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With more than 2 million people actively blogging on the Internet, the weblog is an excellent means for pastors to stretch their minds and (maybe) to reach their flocks. Tim Bednar, a former youth pastor and now church planter in Minneapolis, advocates blogging as a tool for spiritual formation. His website is e-church.com.

How many people blog for spiritual reasons?


A Perseus survey estimated that by the end of 2004 there would be 10 million blogs. A report from Pew suggests that somewhere between 2 and 7 percent of Internet users blog, which puts the number between 2.5 to 8.9 million. The blogs4God.com search engine lists over 1,100 Christian bloggers, but that is hardly definitive; blogs4God only lists those who register their blog. I would estimate it in the hundreds of thousands because the majority of bloggers who discuss religion would not label themselves as "spiritual bloggers."

Why are they undercover?


There are bloggers who are obviously Christian like HealYourChurchWebsite.com or my own weblog, but I've found bloggers avoid being labeled.

In the blogosphere, labels matter little; reputations mean everything. Spiritual bloggers often take an incarnational approach; we bring Christ into our conversations on The Da Vinci Code, Janet Jackson, theology, or politics. We let the reader decide whether we are spiritual.

How is it different from journaling?


Blogging is like spiritual journaling in that it is a discipline. About two-thirds of the roughly 10 million blogs are abandoned after two months. It is hard to write every day. It is also like journaling in that it attempts to connect with God through writing.

The most significant difference is that blogs expect an audience. Bloggers learn quickly that their blogs are public and that the public has an opinion. People like Gordon MacDonald have used journaling as a way to order their private world. Blogs augment our intellect but also record our spiritual journey.

Two-thirds of American Internet users surf the web for spiritual purposes. How do you see this affecting our church experience?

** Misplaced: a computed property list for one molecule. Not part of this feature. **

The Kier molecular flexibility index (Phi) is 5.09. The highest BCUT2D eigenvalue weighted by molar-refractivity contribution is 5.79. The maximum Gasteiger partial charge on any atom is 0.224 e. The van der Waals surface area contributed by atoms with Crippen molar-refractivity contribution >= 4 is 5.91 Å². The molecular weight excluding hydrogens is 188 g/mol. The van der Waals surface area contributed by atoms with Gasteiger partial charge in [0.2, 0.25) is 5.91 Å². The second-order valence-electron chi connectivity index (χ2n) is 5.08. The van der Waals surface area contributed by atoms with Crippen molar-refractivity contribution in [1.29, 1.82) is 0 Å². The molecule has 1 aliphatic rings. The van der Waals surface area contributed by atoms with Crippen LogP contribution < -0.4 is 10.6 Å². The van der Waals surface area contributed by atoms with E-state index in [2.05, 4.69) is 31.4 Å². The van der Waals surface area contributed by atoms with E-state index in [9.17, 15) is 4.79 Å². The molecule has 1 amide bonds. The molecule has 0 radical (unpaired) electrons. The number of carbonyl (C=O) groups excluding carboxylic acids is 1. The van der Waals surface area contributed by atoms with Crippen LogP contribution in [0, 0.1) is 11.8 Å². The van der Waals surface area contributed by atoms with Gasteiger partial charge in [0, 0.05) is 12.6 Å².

A recent study discovered that Internet seekers remain connected to their local church, but they pursue their own spiritual interests online. Blogging is an attractive spiritual discipline precisely because it is unmediated by our church or pastor.

In the blogosphere, there are no gatekeepers. We explore ideas without being pre-judged.

Many Christian bloggers are tired of prepackaged sermon series and discussing best-selling books in our small groups. We blog because we can create spiritual information as well or better than our pastors—especially when we blog as part of a network.

One could view this as rebellion. We are taking control of our spiritual formation and creating networks outside traditional structures. That's why this revival remains largely unnoticed by pastors.

How can pastors participate in spiritual blogging?


We are a generation of Internet users (not distinguished by age) who view themselves ...

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From Issue:Keeping Conflict Healthy, Fall 2004 | Posted: October 1, 2004

Also in this Issue: Fall 2004

Body PoliticsSubscriber Access Only

Amid political tensions, when is a pastor to speak out and when to refrain?

The War of Online WordsSubscriber Access Only

There's nothing virtual about e-conflict.

Body PoliticsSubscriber Access Only

Amid political tensions, when is a pastor to speak out and when to refrain?

Water from HomeSubscriber Access Only

Parched and hurting, I stood alone.

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